Management consisted of hyperhydration, infusions of bisphosphonates, and a low-calcium diet, leading to regression of the hypercalcemia. Oral corticotherapy at 1 mg/kg per day of prednisone equivalent was initiated to treat the sarcoidosis. The clinical and biological evolution was progressively favorable. The National Reference Centre for Sarcoidosis was asked for an opinion, because the possibility of cerebral involvement could not be excluded given the hypersignals.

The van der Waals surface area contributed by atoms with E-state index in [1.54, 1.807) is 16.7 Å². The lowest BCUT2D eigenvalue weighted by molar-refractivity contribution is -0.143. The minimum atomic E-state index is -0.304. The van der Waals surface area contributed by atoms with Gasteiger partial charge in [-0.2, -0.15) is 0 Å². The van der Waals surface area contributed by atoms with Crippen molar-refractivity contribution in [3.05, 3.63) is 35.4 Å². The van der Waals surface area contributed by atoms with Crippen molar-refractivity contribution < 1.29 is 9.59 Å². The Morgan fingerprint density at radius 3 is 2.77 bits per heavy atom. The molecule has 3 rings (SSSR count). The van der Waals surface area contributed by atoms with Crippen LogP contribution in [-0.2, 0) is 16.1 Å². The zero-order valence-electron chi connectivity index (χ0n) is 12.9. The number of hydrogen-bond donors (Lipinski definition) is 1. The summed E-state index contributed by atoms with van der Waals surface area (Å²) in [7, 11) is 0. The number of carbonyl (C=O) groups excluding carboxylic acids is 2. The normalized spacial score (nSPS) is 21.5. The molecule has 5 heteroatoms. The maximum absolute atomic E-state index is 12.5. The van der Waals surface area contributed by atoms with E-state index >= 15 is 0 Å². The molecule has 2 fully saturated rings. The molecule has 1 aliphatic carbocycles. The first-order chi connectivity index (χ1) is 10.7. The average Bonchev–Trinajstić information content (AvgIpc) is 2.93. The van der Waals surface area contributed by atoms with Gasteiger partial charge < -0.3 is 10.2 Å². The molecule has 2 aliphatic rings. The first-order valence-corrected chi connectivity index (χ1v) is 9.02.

Two and a half years later, the man was in good general health and was once again independent, with no behavior disorders. Calcemia and ACE levels were normal. Corticotherapy was reduced to 5 mg/d of prednisone equivalent.